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Python doesn't do any parallel computation. Go does it very well. I honestly don't know how to do parallel computation in C or C++, but I doubt it's very easy. Slower code can run faster overall if you have multiple processors, so pure processing speed has the potential to matter less.



You can do parallel computations in Python e.g., many numpy functions can utilize more than one CPU:

  import numpy as np

  N = 5000
  # create a couple NxN matrices with random elements
  a = np.random.rand(N, N) 
  b = np.random.rand(N, N)
  # perform matrix multiplication
  c = np.dot(a, b)
Cython makes it easy to write C extensions for Python if necessary.

You can also do a compute-intensive work in parallel using multiple processes:

  import random
  from multiprocessing import Pool
  
  def fire(nshots, rand=random.random):
      return sum(1 for _ in range(nshots) if (rand()**2 + rand()**2) < 1)
  
  def main():
      pool = Pool() # use all available CPUs
      nshots, nslices = 10**6, 10
      nhits = sum(pool.imap(fire, [nshots // nslices] * nslices))
      print("pi = {pi:.5}".format(pi=4.0 * nhits / nshots))
  
  if __name__ == '__main__':
      main()
The code calculates Pi using Monte Carlo method http://demonstrations.wolfram.com/MonteCarloEstimateForPi/


I honestly don't know how to do parallel computation in C or C++, but I doubt it's very easy.

Actually, with OpenMP parellelization is often easy in C and C++. In embarrassingly parellel problems, it is often a matter of adding an OpenMP pragma before the for-loop. To give one example, in some machine learning code I wrote, it was simply a matter of replacing

  for (int i = 0; i < static_cast<int>(contexts.size()); ++i)
by:

  #pragma omp parallel for
  for (int i = 0; i < static_cast<int>(contexts.size()); ++i)
Obviously, you have to ensure that shared mutable variables are properly protected. But, in many cases it's fairly simple. I have tried to emulate some of OpenMP's functionality in the par package:

http://github.com/danieldk/par

I think the more convincing argument is that many Python programmers will feel far more comfortable writing Go than C or C++. It offers good performance and some control over memory layout, while being substantially higher level than C and not the enormous language C++ has become.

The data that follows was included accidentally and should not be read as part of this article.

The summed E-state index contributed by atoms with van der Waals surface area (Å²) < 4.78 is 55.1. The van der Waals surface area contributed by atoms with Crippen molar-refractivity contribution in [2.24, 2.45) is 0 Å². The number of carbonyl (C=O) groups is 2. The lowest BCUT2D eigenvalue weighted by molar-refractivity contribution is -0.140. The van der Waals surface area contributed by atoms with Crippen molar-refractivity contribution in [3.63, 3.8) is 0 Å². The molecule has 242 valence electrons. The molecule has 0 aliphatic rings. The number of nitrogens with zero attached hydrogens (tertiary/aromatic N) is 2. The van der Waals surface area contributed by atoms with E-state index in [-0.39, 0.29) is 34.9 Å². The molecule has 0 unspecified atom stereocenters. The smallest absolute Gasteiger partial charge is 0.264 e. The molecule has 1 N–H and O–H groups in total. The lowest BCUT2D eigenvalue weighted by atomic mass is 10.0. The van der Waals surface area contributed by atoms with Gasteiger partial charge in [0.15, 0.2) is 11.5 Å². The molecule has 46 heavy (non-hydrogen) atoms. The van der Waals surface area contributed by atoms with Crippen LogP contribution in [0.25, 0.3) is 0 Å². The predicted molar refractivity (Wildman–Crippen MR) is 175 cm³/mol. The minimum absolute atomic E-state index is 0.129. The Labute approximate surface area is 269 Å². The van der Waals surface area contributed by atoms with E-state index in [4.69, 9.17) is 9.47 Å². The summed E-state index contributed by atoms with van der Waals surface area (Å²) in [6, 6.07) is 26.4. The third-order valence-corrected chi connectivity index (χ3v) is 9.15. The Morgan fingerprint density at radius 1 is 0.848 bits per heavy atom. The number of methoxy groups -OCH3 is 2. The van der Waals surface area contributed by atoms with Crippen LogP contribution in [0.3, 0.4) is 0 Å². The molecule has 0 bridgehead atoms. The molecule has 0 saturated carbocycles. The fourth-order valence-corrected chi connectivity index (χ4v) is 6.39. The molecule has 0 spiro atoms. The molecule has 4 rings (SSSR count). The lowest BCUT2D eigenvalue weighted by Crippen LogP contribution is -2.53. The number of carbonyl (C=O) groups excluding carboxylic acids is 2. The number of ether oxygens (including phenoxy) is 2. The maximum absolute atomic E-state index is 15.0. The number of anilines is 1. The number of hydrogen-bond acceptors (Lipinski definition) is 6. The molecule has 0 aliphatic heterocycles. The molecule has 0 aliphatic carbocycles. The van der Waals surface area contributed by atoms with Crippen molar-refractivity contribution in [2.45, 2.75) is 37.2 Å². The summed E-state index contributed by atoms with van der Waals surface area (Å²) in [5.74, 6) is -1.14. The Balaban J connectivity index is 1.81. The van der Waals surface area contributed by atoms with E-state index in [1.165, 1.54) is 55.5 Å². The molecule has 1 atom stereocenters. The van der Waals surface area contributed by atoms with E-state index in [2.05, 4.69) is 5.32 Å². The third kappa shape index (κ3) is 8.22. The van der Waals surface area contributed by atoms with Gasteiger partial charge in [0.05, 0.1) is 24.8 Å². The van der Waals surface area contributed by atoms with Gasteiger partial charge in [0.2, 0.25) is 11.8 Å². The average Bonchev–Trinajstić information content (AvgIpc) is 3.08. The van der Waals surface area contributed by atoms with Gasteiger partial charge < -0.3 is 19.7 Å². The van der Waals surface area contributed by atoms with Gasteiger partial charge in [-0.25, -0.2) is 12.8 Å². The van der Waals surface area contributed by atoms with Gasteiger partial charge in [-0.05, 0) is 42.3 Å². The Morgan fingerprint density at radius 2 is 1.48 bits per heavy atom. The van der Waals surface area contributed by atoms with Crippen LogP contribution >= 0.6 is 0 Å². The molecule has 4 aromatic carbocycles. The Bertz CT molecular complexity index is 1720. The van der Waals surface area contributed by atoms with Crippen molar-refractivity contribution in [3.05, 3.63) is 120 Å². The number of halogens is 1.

> In embarrassingly parellel problems

To be fair, it is trivial to parallelize embarrassingly parallel problems in most languages. Including Python (with `multiprocessing`).

Go separates itself from C/C++ by making concurrent programming much easier. Namely, channels are the predominant form of both communication and synchronization between concurrent processes. This removes much of the need for locks to protect state, which is a source of common bugs.

Go goes an extra step with M:N scheduling, but that is orthogonal to concurrent programming.

Also, you might be interested in my type parametric version of `ParMap` [1]. It loses compile time type safety, but performance still seems to remain roughly the same.

[1] - http://godoc.org/github.com/BurntSushi/ty/fun#ParMap


> To be fair, it is trivial to parallelize embarrassingly parallel problems in most languages. Including Python (with `multiprocessing`).

Of course, but usually you are switching to C because the code that is being parallelized needs to be faster.

Go separates itself from C/C++ by making concurrent programming much easier.

Right. I was reacting to the grandparent, who mentioned parallel computation, not concurrency.

Also, you might be interested in my type parametric version of `ParMap` [1].

Nice :). Though my Haskell heart cries when people use interface{} plus reflection as a replacement for parametric polymorphism. Before we know it the library stack will effectively turn Go into a dynamically typed language.


> Right. I was reacting to the grandparent, who mentioned parallel computation, not concurrency.

Ah! I missed that. Mea culpa.

> Nice :). Though my Haskell heart cries when people use interface{} plus reflection as a replacement for parametric polymorphism.

As does mine :P But it was a fun exercise nonetheless. If you have a Haskell heart, you might be interested in my write up [1] on writing type parametric functions (using new Go 1.1 features). You will do some bleeding, but presumably you like types, so you might find it interesting. :-)

> Before we know it the library stack will effectively turn Go into a dynamically typed language.

Fortunately, the performance cost of reflection makes practical usage of it very limited. `ParMap` is in the minority here (where the overhead of concurrency shadows the overhead of reflection).

[1] - http://blog.burntsushi.net/type-parametric-functions-golang




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